The Beginnings: History of Rocketry
Mark the year 1232 A.D. – the birth of the tactical rocket: “Arrows of Flying Fire” were used in China to defend the city of Kai-Keng (Kaifeng). Over 700 years later, in 1947, the U.S. Army guided missile was born when the 1st AAA Guided Missile Battalion was formed and launched the first missile fired in the United States by an all-soldier crew.
The missile, rocket-powered and fueled with aniline and liquid oxygen, was the WAC Corporal B; the battalion, the Army’s first guided missile unit, was the forerunner of the 1st Guided Missile Group.
In the seven hundred years between these events, the bow, the arquebus, and the cannon have come and gone; but the rocket persisted. It appeared in Central Europe in the 14th Century and was dormant again. Then, World War II: In quick succession came the German Panzerfaust, the American Bazooka, and the beginnings of long-range artillery missiles. The Third Reich, frustrated by 20 miles of English Channel and 20,000 Allied aircraft, birthed the V-1 and V-2, midwifed and christened “Vengeance Bombs” by Hitler. Over 1,500 of these missiles struck England and the destruction was shocking.
Meanwhile, the United States had faced British rockets in the War of Independence; tried conventional artillery, experimented with piloted aircraft – rejected both – and come full-circle back to the rocket. Only, this rocket thought for itself; human error, meteorological changes and evasive action were all corrected for by the missile in flight. This is “internal guidance,” distinguishing the guided missile from its rocket predecessors.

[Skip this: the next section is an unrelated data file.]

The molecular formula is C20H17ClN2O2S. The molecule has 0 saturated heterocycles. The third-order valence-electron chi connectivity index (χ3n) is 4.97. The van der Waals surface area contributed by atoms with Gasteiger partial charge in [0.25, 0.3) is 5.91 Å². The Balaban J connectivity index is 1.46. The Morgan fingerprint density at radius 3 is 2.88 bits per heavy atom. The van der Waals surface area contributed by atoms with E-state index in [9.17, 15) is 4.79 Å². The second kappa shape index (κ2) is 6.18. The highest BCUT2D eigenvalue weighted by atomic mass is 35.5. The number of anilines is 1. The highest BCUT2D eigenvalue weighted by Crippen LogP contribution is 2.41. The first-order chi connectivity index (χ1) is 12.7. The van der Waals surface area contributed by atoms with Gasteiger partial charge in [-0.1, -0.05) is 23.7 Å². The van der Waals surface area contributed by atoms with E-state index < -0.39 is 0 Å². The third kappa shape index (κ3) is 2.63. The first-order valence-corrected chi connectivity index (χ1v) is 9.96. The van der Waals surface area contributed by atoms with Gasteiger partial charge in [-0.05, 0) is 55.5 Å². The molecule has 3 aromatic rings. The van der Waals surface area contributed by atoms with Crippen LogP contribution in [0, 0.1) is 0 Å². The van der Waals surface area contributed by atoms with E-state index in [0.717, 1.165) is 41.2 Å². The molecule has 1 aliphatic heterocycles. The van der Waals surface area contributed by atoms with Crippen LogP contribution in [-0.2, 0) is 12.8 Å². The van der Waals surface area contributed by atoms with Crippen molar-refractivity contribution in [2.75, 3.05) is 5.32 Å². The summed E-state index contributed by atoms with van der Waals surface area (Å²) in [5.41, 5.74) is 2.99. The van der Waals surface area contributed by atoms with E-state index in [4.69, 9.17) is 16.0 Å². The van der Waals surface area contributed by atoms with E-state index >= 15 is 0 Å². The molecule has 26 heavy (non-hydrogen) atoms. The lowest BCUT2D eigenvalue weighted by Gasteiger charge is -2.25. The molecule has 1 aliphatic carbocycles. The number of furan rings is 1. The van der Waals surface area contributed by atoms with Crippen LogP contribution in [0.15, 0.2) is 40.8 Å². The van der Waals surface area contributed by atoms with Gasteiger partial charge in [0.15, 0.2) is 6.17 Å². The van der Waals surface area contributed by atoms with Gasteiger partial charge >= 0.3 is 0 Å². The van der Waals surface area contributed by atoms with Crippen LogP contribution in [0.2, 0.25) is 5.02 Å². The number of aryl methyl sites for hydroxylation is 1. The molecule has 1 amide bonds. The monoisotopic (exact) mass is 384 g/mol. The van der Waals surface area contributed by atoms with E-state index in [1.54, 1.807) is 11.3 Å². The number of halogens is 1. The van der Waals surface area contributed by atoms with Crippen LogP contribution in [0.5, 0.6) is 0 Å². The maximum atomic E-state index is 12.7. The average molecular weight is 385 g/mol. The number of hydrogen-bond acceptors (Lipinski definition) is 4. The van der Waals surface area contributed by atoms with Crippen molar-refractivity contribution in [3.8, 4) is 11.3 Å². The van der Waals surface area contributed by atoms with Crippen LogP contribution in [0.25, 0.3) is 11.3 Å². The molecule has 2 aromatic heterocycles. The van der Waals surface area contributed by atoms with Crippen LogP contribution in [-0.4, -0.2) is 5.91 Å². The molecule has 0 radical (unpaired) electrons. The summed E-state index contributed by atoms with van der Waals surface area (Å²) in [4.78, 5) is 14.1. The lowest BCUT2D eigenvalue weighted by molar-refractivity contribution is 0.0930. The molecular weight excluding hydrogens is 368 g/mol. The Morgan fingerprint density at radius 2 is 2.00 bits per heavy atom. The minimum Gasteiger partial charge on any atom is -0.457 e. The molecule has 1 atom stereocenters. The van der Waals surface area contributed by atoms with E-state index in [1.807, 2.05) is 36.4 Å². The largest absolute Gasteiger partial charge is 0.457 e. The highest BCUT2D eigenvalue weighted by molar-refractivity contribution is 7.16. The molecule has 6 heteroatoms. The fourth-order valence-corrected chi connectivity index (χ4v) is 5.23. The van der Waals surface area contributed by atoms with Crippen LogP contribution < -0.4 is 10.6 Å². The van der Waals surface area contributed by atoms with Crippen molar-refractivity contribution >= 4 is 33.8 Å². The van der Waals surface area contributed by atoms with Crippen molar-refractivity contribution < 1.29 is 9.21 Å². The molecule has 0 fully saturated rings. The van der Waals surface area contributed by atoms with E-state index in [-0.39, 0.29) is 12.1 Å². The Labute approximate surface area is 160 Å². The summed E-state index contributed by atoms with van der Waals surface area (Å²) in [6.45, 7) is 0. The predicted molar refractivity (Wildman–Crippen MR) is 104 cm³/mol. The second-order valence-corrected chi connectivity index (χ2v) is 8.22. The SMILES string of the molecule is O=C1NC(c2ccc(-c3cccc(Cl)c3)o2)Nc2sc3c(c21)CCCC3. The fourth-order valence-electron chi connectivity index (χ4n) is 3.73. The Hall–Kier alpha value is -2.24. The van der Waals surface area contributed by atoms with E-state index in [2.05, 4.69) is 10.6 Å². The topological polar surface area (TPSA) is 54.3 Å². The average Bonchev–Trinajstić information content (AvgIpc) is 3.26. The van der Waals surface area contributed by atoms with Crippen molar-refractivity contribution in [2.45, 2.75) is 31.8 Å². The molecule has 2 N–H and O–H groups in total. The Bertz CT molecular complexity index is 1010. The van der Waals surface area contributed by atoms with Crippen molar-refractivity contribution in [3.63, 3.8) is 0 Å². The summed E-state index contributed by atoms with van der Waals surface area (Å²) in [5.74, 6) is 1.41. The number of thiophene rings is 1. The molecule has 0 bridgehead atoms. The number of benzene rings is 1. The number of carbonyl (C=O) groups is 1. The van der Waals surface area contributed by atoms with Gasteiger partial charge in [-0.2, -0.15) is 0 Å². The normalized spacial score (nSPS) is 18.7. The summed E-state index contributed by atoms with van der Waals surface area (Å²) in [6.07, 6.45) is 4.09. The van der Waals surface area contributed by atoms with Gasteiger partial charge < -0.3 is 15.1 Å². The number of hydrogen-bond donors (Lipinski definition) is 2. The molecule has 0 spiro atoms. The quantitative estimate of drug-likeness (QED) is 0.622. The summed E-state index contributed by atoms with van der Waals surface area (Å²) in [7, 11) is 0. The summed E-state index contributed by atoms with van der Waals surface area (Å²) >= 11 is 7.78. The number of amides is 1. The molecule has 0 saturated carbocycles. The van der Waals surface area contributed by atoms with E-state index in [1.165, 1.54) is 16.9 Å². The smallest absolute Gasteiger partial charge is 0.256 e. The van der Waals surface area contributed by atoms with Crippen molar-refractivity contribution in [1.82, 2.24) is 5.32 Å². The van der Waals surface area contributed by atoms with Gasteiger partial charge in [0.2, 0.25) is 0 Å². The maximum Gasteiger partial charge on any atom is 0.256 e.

With World War II over, newspapers had to be sensational to capture a reading public blasé and jaded by headlines of V-E and V-J Days, Yalta, and the Atomic Bomb, and they turned to guided missiles:
The millennium was upon us; moon travel – why, even space travel was coming. This was 1946, and while flamboyant speculation captured headlines, the First Antiaircraft Guided Missile Battalion quietly evaluated its first four months of operation.
Robert Goddard, the Father of America Rocketry, was already dead; but from his lifetime of experimentation in private and government research, the United States Army moved to capture missile supremacy. In October of 1944, the report: “Initiation of Army Ground Forces Guided Missile Program,” led to the activation of the first [Anti-Aircraft Artillery] AAA Guided Missile Battalion on 11 October 1945.